For-Profit Med School Comes Ashore

In a move that wouldn’t have been allowed a generation agomaybe "a generation ago" (since 2007 was  a decade ago and allowed then?) -sj--NR, a for-profit medical school is relocating from Dominica to Knoxville as its campus undergoes repairs from damage caused by Hurricane Maria. Other for-profit medical schools are already operating in the U.S.and maybe add: "Other for-profit medical schools are already operating in the U.S." -sj--NR

November 10, 2017
 
Ross University School of Medicine, in Dominica

If medical school students at Ross University were expecting to study on the beach, their plans changed in September when Hurricane Maria slammed into Dominica, the Caribbean country that hosts the for-profit institution.

Currently, students find themselves studying on a cruise ship. Their next stop? Knoxville, Tennessee.

The university is relocating more than 1,400 students, faculty and staff to Lincoln Memorial University, a private, nonprofit institution, after the fall semester aboard the cruise ship wraps up. Regulatory approvals are still being finalized, Ross spokeswoman Nicole Pride said in an email, and although Ross will being using Lincoln Memorial's space and anatomy lab, it will continue teaching its own curriculum.

Autry O.V. “Pete” DeBusk, chairman of the LMU Board of Trustees, said that the Ross students would be on campus for approximately a year and that getting them a temporary space was the right thing to do in the wake of a disaster.

“It is the right thing to do to help these students and we are confident that the people of Knoxville will welcome them with open arms,” he said in an email.

The arrangement makes for an odd pairing -- a nonprofit and a for-profit medical school teaching side-by-side, but it’s indicative of for-profit medical schools’ expanding presence onto the U.S. mainland after a long practice of accrediting regulations exiling them to foreign shores, often in the Caribbean.

Rocky Vista University College of Osteopathic Medicine’s 2007 opening in Colorado is credited as the first for-profit medical school established in the U.S. in modern times, reversing a century-long drought of the institutions. Ross’ relocation -- though temporary -- is the latest.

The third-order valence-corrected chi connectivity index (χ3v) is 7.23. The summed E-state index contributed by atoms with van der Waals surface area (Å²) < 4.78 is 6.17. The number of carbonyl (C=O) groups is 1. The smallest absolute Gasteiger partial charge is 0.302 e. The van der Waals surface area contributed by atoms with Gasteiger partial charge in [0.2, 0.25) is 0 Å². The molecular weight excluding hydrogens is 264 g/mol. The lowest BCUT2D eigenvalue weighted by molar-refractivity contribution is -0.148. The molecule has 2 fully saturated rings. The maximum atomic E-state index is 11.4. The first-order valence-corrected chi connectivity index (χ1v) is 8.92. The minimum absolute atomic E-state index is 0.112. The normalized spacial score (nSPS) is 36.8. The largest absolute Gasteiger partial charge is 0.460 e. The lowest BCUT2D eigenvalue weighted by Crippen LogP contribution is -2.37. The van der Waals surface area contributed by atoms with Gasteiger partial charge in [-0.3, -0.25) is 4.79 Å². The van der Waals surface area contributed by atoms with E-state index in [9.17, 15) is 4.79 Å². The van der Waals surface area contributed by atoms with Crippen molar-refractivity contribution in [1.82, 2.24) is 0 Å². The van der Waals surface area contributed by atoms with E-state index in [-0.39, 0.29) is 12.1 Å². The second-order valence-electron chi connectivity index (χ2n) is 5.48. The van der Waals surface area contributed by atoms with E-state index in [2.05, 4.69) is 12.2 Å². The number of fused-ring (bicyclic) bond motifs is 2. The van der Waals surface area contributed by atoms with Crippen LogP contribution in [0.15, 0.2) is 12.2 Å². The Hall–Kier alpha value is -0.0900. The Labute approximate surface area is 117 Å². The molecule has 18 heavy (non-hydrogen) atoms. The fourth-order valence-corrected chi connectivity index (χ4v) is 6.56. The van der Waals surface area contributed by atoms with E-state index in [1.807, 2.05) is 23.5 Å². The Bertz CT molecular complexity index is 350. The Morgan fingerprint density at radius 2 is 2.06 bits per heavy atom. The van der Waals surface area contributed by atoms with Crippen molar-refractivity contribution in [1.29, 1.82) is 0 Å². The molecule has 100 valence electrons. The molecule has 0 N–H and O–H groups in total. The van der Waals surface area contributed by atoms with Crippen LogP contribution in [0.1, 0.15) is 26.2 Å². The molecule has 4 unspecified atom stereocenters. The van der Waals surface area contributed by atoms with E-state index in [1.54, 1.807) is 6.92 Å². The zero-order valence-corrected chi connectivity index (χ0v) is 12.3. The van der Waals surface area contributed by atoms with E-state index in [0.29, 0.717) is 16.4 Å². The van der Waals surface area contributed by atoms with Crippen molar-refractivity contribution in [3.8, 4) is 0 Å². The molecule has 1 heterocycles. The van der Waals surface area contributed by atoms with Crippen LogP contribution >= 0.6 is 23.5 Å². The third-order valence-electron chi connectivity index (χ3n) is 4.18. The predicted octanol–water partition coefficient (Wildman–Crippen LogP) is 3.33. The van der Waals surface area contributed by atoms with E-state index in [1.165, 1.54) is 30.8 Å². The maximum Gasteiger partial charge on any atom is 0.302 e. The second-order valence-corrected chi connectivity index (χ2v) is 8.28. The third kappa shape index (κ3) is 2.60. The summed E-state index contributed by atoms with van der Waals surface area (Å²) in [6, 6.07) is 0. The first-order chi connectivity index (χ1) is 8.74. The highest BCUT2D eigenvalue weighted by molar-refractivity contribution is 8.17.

Since 2007, a handful of for-profit medical schools -- both one which grant doctor of osteopathic medicine degrees and others which grant traditional doctor of medicine degrees -- have popped up in the U.S. Critics have shunned their, corporate structure, academic rigor and debt-loads that graduates sometimes incur. Advocates, on the other hand, say they provide a market-need where others don’t -- or won’t -- invest, especially in rural areas that are facing physician shortages.​ Colorado Northstate University School of Medicine and Burrell College of Osteopathic Medicine, in New Mexico, are two such examples.

Eli Adashi, a professor of medical science at Brown University’s Warren Alpert Medical School, wrote about the resurgence of for-profit programs earlier this year with his colleagues in an article in JAMA.

The trickle of for-profit medical schools was made possible because of a 1996 legal ruling against the American Bar Association opened up the possibility of accreditation for for-profit law schools. With that legal precedent looking like it might favor for-profit medical schools as well, medical-school accreditors soon abandoned similar policies that previously made forming a for-profit medical school a non-starter.

Still, the market of for-profit medical schools launching in the U.S. has looked for like a trickle since the 1996 ruling, rather than an opening of the flood gates. Some of this is due to stigma, Adashi said, while some of it is due to the investment risk.

“The stigma [surrounding for-profit medical schools] exists, this is true,” he said. “Whether it’s warranted or not is another question.”

Adashi said many of the stigmas surrounding for-profit medical schools are based on institutions that operated in the U.S. more than a century ago. Additionally, he said, an institution being organized as a nonprofit doesn’t guarantee success or rigor by itself.

More importantly, though, having medical schools -- which small classes and need expensive equipment -- rely solely on tuition can be a risky business bet, which makes starting new ones in the U.S. difficult, Adashi said. Most nonprofit medical schools have major research operations, landing grants that help finance the instituions.

“Not everybody sees this as a tremendous investment opportunity,” he said.

Still, he thinks it’s possible for for-profit institutions to find a place in the medical school market. For-profit medical schools, he said, are often similar to nonprofit schools that aren’t affiliated with large universities.

“The Harvards of the world can do a whole lot more. And for some people, that would be important, and a preferable route,” he said. “There is room for both."

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